You will be an autonomous, self-motivated learner within a supportive distance learning environment. You will be introduced to the module by the module tutor in an introductory video. The online module sessions and interactive tasks form the cornerstone for supporting you during your study. Academic support is available from the teaching team and each session includes a link to enable you to email a question directly to the tutor from within the session. Responses will be fed back either directly or via the module discussion board. In advance of each assessment a video presentation is uploaded to support you in your preparation for this session. This is followed by an online live question and answer session prior to submission of your assessed work. Focused academic support coupled with timely formative and summative feedback should enable you to meet your full academic potential within this module.

What will I be expected to read on this module?

All modules at Northumbria include a range of reading materials that students are expected to engage with. The reading list for this module can be found at: http://readinglists.northumbria.ac.uk
(Reading List service online guide for academic staff this containing contact details for the Reading List team – http://library.northumbria.ac.uk/readinglists)

What will I be expected to achieve?

Knowledge & Understanding:
MKU1: Critically evaluate the evolution of theoretical and methodological approaches in psychology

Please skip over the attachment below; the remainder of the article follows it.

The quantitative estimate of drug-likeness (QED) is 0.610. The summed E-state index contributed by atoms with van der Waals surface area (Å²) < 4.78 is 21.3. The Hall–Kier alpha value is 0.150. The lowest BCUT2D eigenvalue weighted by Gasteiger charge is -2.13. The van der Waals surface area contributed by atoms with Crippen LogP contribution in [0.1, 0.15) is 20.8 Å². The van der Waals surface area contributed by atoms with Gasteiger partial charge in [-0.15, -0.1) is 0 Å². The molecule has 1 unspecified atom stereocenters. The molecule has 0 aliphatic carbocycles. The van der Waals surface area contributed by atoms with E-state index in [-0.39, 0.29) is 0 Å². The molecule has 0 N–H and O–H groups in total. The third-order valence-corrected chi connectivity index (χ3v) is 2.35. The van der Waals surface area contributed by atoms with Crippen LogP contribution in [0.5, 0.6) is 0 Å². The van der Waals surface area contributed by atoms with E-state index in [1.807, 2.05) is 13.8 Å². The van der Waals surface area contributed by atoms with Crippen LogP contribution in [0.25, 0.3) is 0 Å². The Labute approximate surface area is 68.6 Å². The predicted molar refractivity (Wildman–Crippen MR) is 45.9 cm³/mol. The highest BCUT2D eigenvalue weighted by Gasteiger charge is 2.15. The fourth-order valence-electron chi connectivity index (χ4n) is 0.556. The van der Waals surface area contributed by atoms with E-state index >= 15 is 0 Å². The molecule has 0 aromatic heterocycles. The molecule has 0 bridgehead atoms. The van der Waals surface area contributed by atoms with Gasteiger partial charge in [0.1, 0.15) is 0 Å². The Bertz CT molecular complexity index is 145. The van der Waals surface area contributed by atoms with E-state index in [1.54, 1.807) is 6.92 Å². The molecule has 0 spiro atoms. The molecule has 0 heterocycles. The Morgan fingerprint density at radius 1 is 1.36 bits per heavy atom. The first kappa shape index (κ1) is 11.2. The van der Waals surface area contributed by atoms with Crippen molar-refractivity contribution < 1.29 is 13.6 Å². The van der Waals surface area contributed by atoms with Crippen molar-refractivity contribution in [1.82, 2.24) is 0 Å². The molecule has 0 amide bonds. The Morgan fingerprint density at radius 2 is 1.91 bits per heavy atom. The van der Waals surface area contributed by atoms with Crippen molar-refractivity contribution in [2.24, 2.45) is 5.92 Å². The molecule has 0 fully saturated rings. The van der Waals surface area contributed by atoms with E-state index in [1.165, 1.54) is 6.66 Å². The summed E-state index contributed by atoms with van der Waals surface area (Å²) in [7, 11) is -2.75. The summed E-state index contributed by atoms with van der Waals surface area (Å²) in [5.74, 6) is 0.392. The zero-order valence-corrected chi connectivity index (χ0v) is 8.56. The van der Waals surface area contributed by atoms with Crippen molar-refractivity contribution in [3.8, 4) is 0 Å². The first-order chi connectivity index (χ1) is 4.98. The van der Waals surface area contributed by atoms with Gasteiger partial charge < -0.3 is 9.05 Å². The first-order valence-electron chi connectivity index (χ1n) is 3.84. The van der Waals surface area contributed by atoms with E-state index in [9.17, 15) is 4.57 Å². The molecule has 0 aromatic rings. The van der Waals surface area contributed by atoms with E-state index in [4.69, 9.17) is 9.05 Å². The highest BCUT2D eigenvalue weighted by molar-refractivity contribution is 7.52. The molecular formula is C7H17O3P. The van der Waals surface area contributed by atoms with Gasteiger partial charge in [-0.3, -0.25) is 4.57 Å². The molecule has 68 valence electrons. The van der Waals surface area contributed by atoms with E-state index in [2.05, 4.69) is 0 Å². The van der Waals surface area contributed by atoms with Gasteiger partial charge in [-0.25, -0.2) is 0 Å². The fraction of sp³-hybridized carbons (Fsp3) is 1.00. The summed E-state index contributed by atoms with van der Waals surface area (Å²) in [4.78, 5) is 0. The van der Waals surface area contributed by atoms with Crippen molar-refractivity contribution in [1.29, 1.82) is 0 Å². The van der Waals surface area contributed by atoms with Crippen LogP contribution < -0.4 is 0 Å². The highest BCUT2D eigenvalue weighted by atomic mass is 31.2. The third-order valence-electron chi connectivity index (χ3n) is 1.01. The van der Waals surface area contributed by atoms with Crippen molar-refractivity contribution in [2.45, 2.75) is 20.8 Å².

Intellectual / Professional skills & abilities:
MIPSA1: Develop research management skills and the ability to effectively communicate key research issues and debates
Personal Values Attributes:
MPVA1: Understand the development of professional ethics and research integrity
MPVA2: Understand the complexities within a discipline and be able to make pragmatic research decisions about what is achievable within a given time frame

How will I be assessed?

Formative assessment:
Module tutor feedback will be given during the preparation of and after the student-led poster presentations
Summative assessment:
The module assessment will comprise of two parts:
Part 1– 50%: a research proposal that communicates a rationale and plan for a programme of research IP1, PV1, PV2.
Part 2 -50%: a written assignment which will provide the opportunity for students to demonstrate their achievement of learning outcomes KU1, IP1, PV1

Pre-requisite(s)

None

Co-requisite(s)

None

Module abstract